Consistent Death Problem

TombedOrchestra

Valued Member
Messages
254
Reaction score
16
Points
53
Fully cycled tank, 55 gal, guppies platties tetras mollies pleco. Nitrates 20, good everything else. Higher pH 8.3.

Not sure what's going on... I've been having very consistent / regular deaths.

I had a tetra die overnight. Another died with looks like popeye today. Guppie has equilibrium issues.

Signs point to water quality issue (which mine doesn't SEEM to have).... possibly some disease / bacteria / parasite?

If you all think it may be a disease of some sort... is there a 'catch all' medicine (or a combination of meds) I could dose the tank and see if it helps? I used parasite medicine (Herbtana?) 2 weeks ago (fish dieing, one pooping white).

Consistent 25-30% water changes weekly. Been having similar problems since I started the tank last November. Can't seem to keep fish alive for long in this tank before they start having issues / dieing. (Mostly unexplained quick deaths without any signs of issues.)
 

McGoo

Valued Member
Messages
247
Reaction score
105
Points
73
Experience
3 years
I don't know for sure, but maybe the ph in your water is too high for the type of fish you're trying to keep. I'm not 100 certain that ph can be the factor or not . Maybe someone else may be able to shed more light on it. I hear cichlids do better in higher ph if that's something toot may have an interest in. Cichlids are very lively and quite colorful, but semi aggressive to aggressive, and aren't great for planted tanks. Hopefully some of this helps.

Tetras ph 6.5-7 (withstand 5-7.5)
Guppies 6.8-7.8
Platties 7-8
Mollies 7-8
 

Fashooga

Fishlore VIP
Messages
4,814
Reaction score
2,747
Points
348
Experience
More than 10 years
You indicate that you've had this problem since November, when you started this tank. Can't keep fish alive. I wonder if your LFS is giving you bad diseased product. If all fish you bought and died came from one source I would question about your source and look at another place.

You should treat for internal parasites since your seeing white poop.
 
  • Thread starter
  • Thread Starter
  • #7

TombedOrchestra

Valued Member
Messages
254
Reaction score
16
Points
53
lilabug4545 said:
Are there any other symptoms?
Had the occasional white poop. One fish had some swim bladder issue (very bloated belly, couldn't swim, floated in corner for a week or so... spine started to bend...). Fish randomly just die... I see them and they are fine... then they're not the next day. The fish that's having trouble swimming (swimming upwards, having trouble stabilizing) also has some frayed fins... not sure if it's fin rot or maybe just normal for that fish. It's weird... the fish look great when they are put in. They do wonderful to start. Then weird things start happening to them.

McGoo said:
Tetras ph 6.5-7 (withstand 5-7.5)
Guppies 6.8-7.8
Platties 7-8
Mollies 7-8
AquaticJ said:
These fish are fine at that PH as long as it’s stable.
pH is a stable 8.3. I know it's a higher pH, but I did hear that these fish are quite adaptable and will adapt well to the higher pH. I'm not discounting pH as a factor or the issue.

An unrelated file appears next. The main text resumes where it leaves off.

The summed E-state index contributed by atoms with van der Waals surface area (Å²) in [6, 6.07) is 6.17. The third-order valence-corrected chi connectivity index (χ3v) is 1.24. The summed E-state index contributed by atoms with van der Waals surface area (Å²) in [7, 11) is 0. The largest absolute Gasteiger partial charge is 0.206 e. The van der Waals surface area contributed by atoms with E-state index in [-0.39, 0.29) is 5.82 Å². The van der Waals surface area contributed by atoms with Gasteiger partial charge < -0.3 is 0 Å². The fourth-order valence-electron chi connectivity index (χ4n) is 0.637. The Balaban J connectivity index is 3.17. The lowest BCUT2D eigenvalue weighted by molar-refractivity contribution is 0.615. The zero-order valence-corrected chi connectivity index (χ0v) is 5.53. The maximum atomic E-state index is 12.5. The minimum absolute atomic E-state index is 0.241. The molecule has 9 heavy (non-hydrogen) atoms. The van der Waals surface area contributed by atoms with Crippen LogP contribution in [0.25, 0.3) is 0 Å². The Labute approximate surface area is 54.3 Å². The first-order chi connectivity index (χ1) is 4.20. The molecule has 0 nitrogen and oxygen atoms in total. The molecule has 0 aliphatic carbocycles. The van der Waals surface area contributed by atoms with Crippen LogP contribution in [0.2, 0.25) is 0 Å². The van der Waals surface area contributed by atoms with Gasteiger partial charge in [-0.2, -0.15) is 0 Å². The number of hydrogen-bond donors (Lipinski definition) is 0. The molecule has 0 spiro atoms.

Shelbi said:
Have you put any aquarium salt into the tank? Not to be confused with Marine salt.
I have not tried aquarium salt. I feel like that might not help my situation... I could see that as maybe a supplement to a med? I feel like what's going on is more than aquarium salt could fix? I have never used aquarium salt though... so I could be wrong.

Fashooga said:
You indicate that you've had this problem since November, when you started this tank. Can't keep fish alive. I wonder if your LFS is giving you bad diseased product. If all fish you bought and died came from one source I would question about your source and look at another place.

You should treat for internal parasites since your seeing white poop.
I have used three separate LFS. All seem to have issues. So I'm pretty sure it's the tank. It did seem to get worse when I added some fish from one particular LFS. Perhaps that brought a disease in. That's why I was asking if there's a 'catch all' medication, or a combo of meds, I could add to the tank that would clear 'everything and anything' that could be a potential issue.

I treated for parasites two weeks ago using an Herbtana product. The white poop went away (but the fish that had it I think is the one that died...) and I saw a white fish with white poop today (not like the last time though... the other was VERY thick and cloudy. This looked almost like regular poop, just whitish).

Is there another medication I should try for parasites? Could it be a bacteria?

Maybe it's just the pH!!!!

I'm getting quite frustrated ... But I appreciate all the help and advice...
 

AquaticJ

Fishlore VIP
Messages
6,193
Reaction score
4,443
Points
458
Experience
5 years
It's not the PH if it's stable, my guess is it's your LFS having bad fish like @Fashooga said. If they're main stream stores like Petco or Petsmart, they're likely getting their fish from the same distributor. Maybe try upping your water changes to 50% twice a week. For parasites, a good medication is General Cure, which you can find here API General Cure Freshwater & Saltwater Aquarium Parasitic Fish Disease Treatment. For bacterial, I like erythromycin, which can be bought here API E.M. Erythromycin Freshwater Fish Bacterial Disease Medication, 10 count. Just always remember to remove carbon from your filter whenever using any kind of medication. Now I'd suggest using these both together, as API says doing so is safe. Aquarium salt isn't going to solve your problem.